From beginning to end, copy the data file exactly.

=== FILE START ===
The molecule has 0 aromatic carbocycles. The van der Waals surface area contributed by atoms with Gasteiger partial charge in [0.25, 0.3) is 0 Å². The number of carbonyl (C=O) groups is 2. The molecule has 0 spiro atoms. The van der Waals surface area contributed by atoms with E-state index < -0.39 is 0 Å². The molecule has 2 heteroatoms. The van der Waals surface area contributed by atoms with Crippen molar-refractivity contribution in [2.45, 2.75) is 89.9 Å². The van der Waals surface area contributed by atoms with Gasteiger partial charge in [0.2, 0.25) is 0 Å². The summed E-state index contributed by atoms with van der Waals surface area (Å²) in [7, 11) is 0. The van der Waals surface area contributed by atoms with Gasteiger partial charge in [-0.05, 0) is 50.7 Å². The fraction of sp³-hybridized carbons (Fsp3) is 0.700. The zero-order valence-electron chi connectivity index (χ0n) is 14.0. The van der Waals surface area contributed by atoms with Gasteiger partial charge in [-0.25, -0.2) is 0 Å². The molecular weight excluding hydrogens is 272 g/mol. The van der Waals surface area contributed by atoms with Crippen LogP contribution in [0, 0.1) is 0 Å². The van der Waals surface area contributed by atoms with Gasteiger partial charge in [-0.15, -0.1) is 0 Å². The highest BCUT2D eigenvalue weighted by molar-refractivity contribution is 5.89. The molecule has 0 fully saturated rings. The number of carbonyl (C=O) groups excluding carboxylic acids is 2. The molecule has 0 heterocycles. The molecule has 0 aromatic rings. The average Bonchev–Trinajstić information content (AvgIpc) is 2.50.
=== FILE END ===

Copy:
The molecule has 0 aromatic carbocycles. The van der Waals surface area contributed by atoms with Gasteiger partial charge in [0.25, 0.3) is 0 Å². The number of carbonyl (C=O) groups is 2. The molecule has 0 spiro atoms. The van der Waals surface area contributed by atoms with E-state index < -0.39 is 0 Å². The molecule has 2 heteroatoms. The van der Waals surface area contributed by atoms with Crippen molar-refractivity contribution in [2.45, 2.75) is 89.9 Å². The van der Waals surface area contributed by atoms with Gasteiger partial charge in [0.2, 0.25) is 0 Å². The summed E-state index contributed by atoms with van der Waals surface area (Å²) in [7, 11) is 0. The van der Waals surface area contributed by atoms with Gasteiger partial charge in [-0.05, 0) is 50.7 Å². The fraction of sp³-hybridized carbons (Fsp3) is 0.700. The zero-order valence-electron chi connectivity index (χ0n) is 14.0. The van der Waals surface area contributed by atoms with Gasteiger partial charge in [-0.25, -0.2) is 0 Å². The molecular weight excluding hydrogens is 272 g/mol. The van der Waals surface area contributed by atoms with Crippen LogP contribution in [0, 0.1) is 0 Å². The van der Waals surface area contributed by atoms with Gasteiger partial charge in [-0.15, -0.1) is 0 Å². The highest BCUT2D eigenvalue weighted by molar-refractivity contribution is 5.89. The molecule has 0 fully saturated rings. The number of carbonyl (C=O) groups excluding carboxylic acids is 2. The molecule has 0 heterocycles. The molecule has 0 aromatic rings. The average Bonchev–Trinajstić information content (AvgIpc) is 2.50.